1980s

The WD1771 and its kin were WDC's first entry into the data storage industry; by the early 1980s, they were making hard disk controllers, and in 1983, they won the contract to provide IBM with controllers for the PC/AT. That controller, the WD1003, became the basis of the ATA interface (which WDC developed along with Compaq and Control Data's MPI division, now owned by Seagate) starting in 1986. The 1980s refers to the years of 1980 to 1989. ... Typical hard drives of the mid-1990s. ... International Business Machines Corporation (IBM, or colloquially, Big Blue) (NYSE: IBM) (incorporated June 15, 1911, in operation since 1888) is headquartered in Armonk, New York, USA. The company manufactures and sells computer hardware, software, and services. ... The IBM PC/AT was IBMs third-generation PC, designed around the Intel 80286 microprocessor and released in 1984. ... ATA cables: 40 wire ribbon cable top, 80 wire ribbon cable bottom Advanced Technology Attachment (ATA) is a standard interface for connecting storage devices such as hard disks and CD-ROM drives inside personal computers. ... Compaq Computer Corporation is an American personal computer company founded in 1982, and now a brand name of Hewlett-Packard. ... Control Data Corporation, or CDC, was one of the pioneering supercomputer firms. ... Seagate Technology (NYSE: STX) is a major American manufacturer of hard drives, founded in 1979 and based in Scotts Valley, California. ...


In the mid-to-late 1980s, WDC also dabbled in graphics cards (through their Paradise subsidiary, purchased 1986), core logic chipsets (by purchasing Faraday in 1987), and networking. They did well (especially Paradise, which produced one of the best VGA cards of the era), but storage-related chips and disk controllers were their biggest moneymakers. In 1986, they introduced the WD33C93 single-chip SCSI interface, which was used in the first 16-bit bus mastering SCSI controller, the WD7000 "FASST"; in 1987 they introduced the WD37C65, a single-chip implementation of the PC/AT's floppy disk controller circuitry, and the grandfather of modern super I/O chips; in 1988 they introduced the WD42C22 "Vanilla", the first single-chip ATA hard disk controller. A graphics/video/display card/board/adapter is a computer component designed to convert the logical representation of visual information into a signal that can be used as input for a display medium. ... Video Graphics Array (VGA) is a computer display standard first marketed in 1987 by IBM. VGA belongs to a family of earlier IBM video standards and largely remains backward compatible with them. ... This article or section does not adequately cite its references or sources. ... Bus mastering is a feature supported by some bus architectures that enables a controller connected to the bus to communicate directly with other devices on the bus without going through the CPU. Most modern bus architectures, including PCI, support bus mastering because it significantly improves performance. ... Super I/O is the name given to a class of I/O controller integrated circuits which began to be used on personal computer motherboards in the late 1980s. ...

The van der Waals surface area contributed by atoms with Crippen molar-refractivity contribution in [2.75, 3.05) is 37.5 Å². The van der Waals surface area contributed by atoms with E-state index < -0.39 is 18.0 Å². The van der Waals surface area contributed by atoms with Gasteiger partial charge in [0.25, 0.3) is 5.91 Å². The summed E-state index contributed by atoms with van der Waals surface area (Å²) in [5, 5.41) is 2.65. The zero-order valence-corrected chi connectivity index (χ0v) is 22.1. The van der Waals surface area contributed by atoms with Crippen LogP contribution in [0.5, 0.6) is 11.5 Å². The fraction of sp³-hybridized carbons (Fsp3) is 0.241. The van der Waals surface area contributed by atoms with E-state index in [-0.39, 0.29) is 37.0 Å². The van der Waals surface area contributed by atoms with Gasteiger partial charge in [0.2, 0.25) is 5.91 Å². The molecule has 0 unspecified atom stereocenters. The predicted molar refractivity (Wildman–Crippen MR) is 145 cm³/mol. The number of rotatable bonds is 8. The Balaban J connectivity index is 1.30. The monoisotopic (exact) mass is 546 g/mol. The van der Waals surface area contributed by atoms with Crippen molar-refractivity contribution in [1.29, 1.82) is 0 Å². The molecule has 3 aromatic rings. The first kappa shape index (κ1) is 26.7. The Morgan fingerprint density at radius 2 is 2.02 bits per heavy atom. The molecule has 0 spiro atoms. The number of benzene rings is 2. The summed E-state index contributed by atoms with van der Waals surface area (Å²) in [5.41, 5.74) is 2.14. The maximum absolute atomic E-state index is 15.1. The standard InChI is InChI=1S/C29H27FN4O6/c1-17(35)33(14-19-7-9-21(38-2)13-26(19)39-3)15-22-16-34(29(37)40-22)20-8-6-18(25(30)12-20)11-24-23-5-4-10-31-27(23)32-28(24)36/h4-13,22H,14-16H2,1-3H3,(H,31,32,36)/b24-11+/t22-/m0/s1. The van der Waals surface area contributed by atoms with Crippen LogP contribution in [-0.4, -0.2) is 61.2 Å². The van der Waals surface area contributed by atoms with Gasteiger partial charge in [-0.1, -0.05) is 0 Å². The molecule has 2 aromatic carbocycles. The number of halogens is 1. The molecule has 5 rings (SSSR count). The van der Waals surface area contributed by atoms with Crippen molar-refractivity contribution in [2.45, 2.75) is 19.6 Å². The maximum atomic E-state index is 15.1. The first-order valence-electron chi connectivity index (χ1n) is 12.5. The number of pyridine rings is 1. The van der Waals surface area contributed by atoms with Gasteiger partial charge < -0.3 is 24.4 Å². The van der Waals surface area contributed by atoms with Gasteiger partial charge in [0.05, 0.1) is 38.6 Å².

1988 also brought what would be the biggest change in WDC's history. That year, WDC bought the hard drive production assets of PC hardware maker Tandon; the first products of that union under WDC's own name were the "Centaur" series of ATA and XT attachment drives.


1990s

By 1991, things were starting to slow down, as the PC industry moved from ST-506 and ESDI drives to ATA and SCSI, and thus were buying fewer hard disk controller boards. That year saw the rise of WDC's Caviar drives, brand new designs that used the latest in embedded servo and computerized diagnostic systems. The ST-506 was the first hard disk intended for use specifically on microcomputers, introduced in 1980 by Seagate Technology. ... This is a disambiguation page — a navigational aid which lists other pages that might otherwise share the same title. ... Embedded servo or wedge servo is a type of servo configuration used on hard disks. ...


Eventually, Caviar drives were selling so well that WDC started to dispose of its other divisions. Paradise was sold to Philips (it has since disappeared), their networking and floppy drive controller divisions went to SMC Networks, and their SCSI chip business went to market leader Adaptec. Around 1995 the technological lead that the Caviar drives had enjoyed was eclipsed by newer offerings from other companies, especially Quantum, and WDC fell into a slump. Philips HQ in Amsterdam Koninklijke Philips Electronics N.V. (Royal Philips Electronics N.V.), usually known as Philips, (Euronext: PHIA, NYSE: PHG) is one of the largest electronics companies in the world. ... SMC Networks is a company that provides hardware, which forms and supports the network infrastructure for enterprise scale systems and services. ... Adaptec, Inc. ... Quantum Corporation is a manufacturer of tape drive products, based in San Jose, California. ...